Practical Aspects of Reserves Determinations for Shale Gas
- Richard F. Strickland (The Strickland Group, Inc.) | Dwayne Christopher Purvis (The Strickland Group, Inc.) | Thomas Alwin Blasingame (Texas A&M University)
- Document ID
- Society of Petroleum Engineers
- North American Unconventional Gas Conference and Exhibition, 14-16 June, The Woodlands, Texas, USA
- Publication Date
- Document Type
- Conference Paper
- 2011. Society of Petroleum Engineers
- 3 Production and Well Operations, 5.1 Reservoir Characterisation, 5.7.2 Recovery Factors, 6.1 HSSE & Social Responsibility Management, 4.1.2 Separation and Treating, 4.1.5 Processing Equipment, 5.3.1 Flow in Porous Media, 5.2 Reservoir Fluid Dynamics, 5.7.5 Economic Evaluations, 1.10 Drilling Equipment, 5.1.2 Faults and Fracture Characterisation, 1.2.1 Wellbore integrity, 1.8 Formation Damage, 3.2.3 Hydraulic Fracturing Design, Implementation and Optimisation, 5.8.2 Shale Gas, 4.6 Natural Gas, 5.8.9 HP/HT reservoirs, 1.2.3 Rock properties, 5.1.5 Geologic Modeling, 5.7 Reserves Evaluation, 4.3.4 Scale, 5.6.1 Open hole/cased hole log analysis, 5.6.9 Production Forecasting, 5.5.2 Core Analysis, 2.5.4 Multistage Fracturing, 5.8.1 Tight Gas, 1.6 Drilling Operations, 5.5.8 History Matching
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Shale gas currently provides 20% of domestic supply, is targeted by half of the gas-directed drilling rigs, and represents the large majority of domestic resources. However, modern shale plays, their development strategies and their engineering analysis are young by comparison to those of conventional reservoirs. Uncertainty in shale gas reserves has significant implications at both the micro and macro levels.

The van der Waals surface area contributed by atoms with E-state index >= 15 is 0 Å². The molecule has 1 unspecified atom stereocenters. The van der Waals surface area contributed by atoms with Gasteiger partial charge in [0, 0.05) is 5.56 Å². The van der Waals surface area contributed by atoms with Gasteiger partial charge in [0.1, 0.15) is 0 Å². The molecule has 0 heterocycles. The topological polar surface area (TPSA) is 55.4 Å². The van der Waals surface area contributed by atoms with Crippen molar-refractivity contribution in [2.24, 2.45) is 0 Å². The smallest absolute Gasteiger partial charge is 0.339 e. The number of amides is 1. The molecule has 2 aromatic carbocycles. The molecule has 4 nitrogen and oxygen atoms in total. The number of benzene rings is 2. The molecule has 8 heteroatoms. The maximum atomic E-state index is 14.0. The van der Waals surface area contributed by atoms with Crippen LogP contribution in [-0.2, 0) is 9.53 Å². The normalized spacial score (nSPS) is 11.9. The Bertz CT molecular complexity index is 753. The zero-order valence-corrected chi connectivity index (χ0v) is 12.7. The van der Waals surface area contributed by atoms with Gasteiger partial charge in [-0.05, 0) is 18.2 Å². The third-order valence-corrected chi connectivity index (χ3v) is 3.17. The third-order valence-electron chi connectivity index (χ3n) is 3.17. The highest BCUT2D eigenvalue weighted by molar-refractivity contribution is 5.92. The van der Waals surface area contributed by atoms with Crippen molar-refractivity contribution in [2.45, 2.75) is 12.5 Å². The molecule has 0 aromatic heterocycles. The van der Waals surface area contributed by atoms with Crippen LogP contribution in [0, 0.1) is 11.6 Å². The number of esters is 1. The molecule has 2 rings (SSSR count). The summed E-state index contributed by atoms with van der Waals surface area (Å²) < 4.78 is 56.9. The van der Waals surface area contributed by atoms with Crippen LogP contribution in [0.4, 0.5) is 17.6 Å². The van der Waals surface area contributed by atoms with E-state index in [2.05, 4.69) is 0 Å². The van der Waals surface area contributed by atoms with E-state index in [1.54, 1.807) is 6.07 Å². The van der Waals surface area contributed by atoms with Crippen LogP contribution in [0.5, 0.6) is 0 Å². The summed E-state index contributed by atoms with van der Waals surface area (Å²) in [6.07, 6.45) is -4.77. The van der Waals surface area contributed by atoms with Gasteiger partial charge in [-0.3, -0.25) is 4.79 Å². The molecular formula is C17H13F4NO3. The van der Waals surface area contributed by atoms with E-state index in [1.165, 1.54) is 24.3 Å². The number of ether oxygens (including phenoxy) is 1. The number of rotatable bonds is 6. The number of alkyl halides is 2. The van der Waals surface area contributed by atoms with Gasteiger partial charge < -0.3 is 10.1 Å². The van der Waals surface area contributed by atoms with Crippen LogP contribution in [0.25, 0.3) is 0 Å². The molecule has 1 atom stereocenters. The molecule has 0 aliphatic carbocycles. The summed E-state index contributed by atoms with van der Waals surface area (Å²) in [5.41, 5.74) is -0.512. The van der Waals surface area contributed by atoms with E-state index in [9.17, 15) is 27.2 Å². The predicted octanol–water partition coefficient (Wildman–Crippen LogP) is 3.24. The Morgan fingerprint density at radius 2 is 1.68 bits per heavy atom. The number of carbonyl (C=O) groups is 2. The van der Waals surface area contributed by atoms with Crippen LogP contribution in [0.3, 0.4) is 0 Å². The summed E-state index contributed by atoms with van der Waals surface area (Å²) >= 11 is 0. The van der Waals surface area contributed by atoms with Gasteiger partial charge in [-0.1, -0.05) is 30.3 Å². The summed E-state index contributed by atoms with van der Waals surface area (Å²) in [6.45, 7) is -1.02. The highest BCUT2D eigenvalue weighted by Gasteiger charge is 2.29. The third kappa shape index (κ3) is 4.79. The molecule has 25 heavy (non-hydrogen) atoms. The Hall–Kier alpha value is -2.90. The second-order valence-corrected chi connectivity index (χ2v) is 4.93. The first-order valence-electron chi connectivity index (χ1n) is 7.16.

Conventional reservoir engineering tools must be viewed as potentially inadequate (or even inappropriate) for the evaluation of shale gas performance primarily because of the extremely low aggregate permeability of these systems, but also because of other unique aspects of the systems. Reservoir modeling (simulation) has an important role as an assessment and prediction tool; however, the character of the reservoir (induced and enhanced natural fractures) must be considered, as well as the geological and fluid characteristics. Rate-transient analysis (modern decline analysis) techniques are also more rigorous and have been expanded and adapted to fit the uniqueness of shale gas production. Application of each method for shale gas is discussed, including methods and limitations. These two techniques more closely represent the physics of shale gas production, but their implementation is often prohibitive.
By way of necessity, much engineering evaluation is performed using Arps decline curve analysis. This technique is argued by some to be inappropriate due to a lack of theoretical support and demonstrated tendency to over-estimate reserves in tight gas systems. Given the limitations, practical methods exist to reduce error associated with its use. A newer decline method, power-law exponential, is also investigated.
Gas shales currently supply 20% of gas production in the United States, and the majority of gas resources in the United States. It has been the target of major capital expenses in recent years and probably represents the cause of the current gas supply glut. Expansion of gas shale plays to other parts of the world is gaining momentum.
Despite the massive capital investments made in recent years, the science of shale gas analysis and forecasting is relatively young. Horizontal wells with large, multi-stage fracture treatments became the standard protocol for gas shales in 2005, a mere six years ago, and only a few hundred wells were drilled in that year.
Though around twenty thousand horizontal shale wells have been drilled to date, the longest actual production history available is about six years. To further complicate matters, the usually frenetic and sometimes frothy nature of shale development creates an urgent need for accurate predictions of recovery very early in the life of a play.
Unfortunately, geologic and reservoir engineering principles for analysis of gas shales have lagged the science of hydraulic fracturing. In the early days of the Barnett Shale expansion, it was widely believed that regional variations in the quality of the formation was relatively minor. Production mechanisms were poorly understood, as was petrophysical analysis. It was argued, and is to certain extent still, that completion technology was the primary determinant of production and thus economic success.
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